Mary Shelley was born in London, England and lived in Geneva, Switzerland during her lifetime (Miller 12). Both of these places were highlighted as key settings in “Frankenstein”. Mary Shelley took inspiration from her surroundings and what was current in her life, this being one of many examples. Mary Shelley’s parents were both very influential people of their time. Both being philosophers and writers, they were both well-known and respected similarly to Victor’s family. Victor starts off by highlighting his family’s importance. In Chapter 1 of “Frankenstein”, Victor talks about his family, where he says, “I am by birth a Genevese; and my family is one of the most distinguished of that republic.” (Shelley 27). Another relation between Mary and Victor was the similarity of age when they first started their creations/work, “Mary Shelley was 18 when she conceived the idea for her most famous work.” (Olson 1). Although the novel clearly wasn’t fully based off of her life, key parts of Shelley’s life were sprinkled throughout the pages.

Beginning with the loss of her mother, Mary Shelley was obsessed with creation and death. In the beginning of “Frankenstein”, Victor was obsessed with creation as well but in a different way than Shelley. The most notable creations that Mary made were her literary works. During her lifetime, Mary wrote “six novels after her first Frankenstein, two verse plays, two travel works, several biographies, children’s stories and edited works.” (Karbiener 14). She also “composed numerous essays, poems and reviews and more than two dozen short stories.” (Karbiener 14). Mary was constantly creating works during her lifetime, most of which she didn’t even like, she was quoted saying “What folly is it in me to write trash nobody will read.” (Shelley 14). Frankenstein was a major success read by millions and still relevant two centuries later. Her works and need for creation were most likely linked to her mother’s death and her mother’s writing career. Mary lived her life as a writer like her mother and was influenced by her work, which was most likely a reason why she wrote. She wanted to bring across the same influence her mother had for her and many others. Mary’s obsession with death is also linked to her mother because from a young age she visited her gravesite b. Not only would she visit her mother’s grave, In St Pancras churchyard where her mother was buried, “she often played alone among its neglected graves.” (Reef 3). Marry was surrounded by death her whole life, “Mary continually heard the cries of helpless animals being led to their death at the slaughterhouse nearby.” (Reef 13). Mary’s father also wrote multiple children’s books which included gory details and death which may have influenced Mary too (Reef 13). In “Frankenstein”, ten deaths occur including Victor and his creature. Mary Shelley’s many brushes with the subject of death majorly contributed to her writing of “Frankenstein” and gave life to the horror aspect of her story.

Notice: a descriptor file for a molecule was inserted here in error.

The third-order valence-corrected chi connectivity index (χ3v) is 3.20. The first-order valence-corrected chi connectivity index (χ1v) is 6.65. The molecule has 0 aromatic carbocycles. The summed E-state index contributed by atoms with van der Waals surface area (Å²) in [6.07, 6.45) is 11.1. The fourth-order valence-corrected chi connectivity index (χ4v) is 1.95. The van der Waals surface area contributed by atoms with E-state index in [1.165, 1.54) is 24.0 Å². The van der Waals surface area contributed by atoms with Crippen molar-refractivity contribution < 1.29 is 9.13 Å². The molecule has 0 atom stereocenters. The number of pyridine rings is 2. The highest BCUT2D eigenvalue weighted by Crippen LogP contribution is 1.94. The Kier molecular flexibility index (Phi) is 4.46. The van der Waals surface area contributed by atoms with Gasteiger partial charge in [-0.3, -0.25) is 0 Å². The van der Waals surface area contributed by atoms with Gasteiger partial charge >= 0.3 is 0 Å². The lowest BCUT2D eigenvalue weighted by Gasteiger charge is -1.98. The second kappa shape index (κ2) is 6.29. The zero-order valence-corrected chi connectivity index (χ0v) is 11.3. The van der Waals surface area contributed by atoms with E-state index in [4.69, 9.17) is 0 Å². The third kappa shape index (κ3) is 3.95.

Mary Shelley died on February 1, 1851 at the age of 53 (Miller 117). She was survived by her only surviving child, Percy Florence Shelley (Miller 172). Mary Shelley’s life was characterized by heartbreak and misfortune which had a great impact on her literature. Mary Shelley’s novel “Frankenstein” lives on to this day and is one of the most notable and influential novels in history. Although she is mainly noted for Frankenstein, her life is so much more than her writings. Through her writings though, her own story of tragedy and Victor and his creature’s stories of tragedy will live on forever.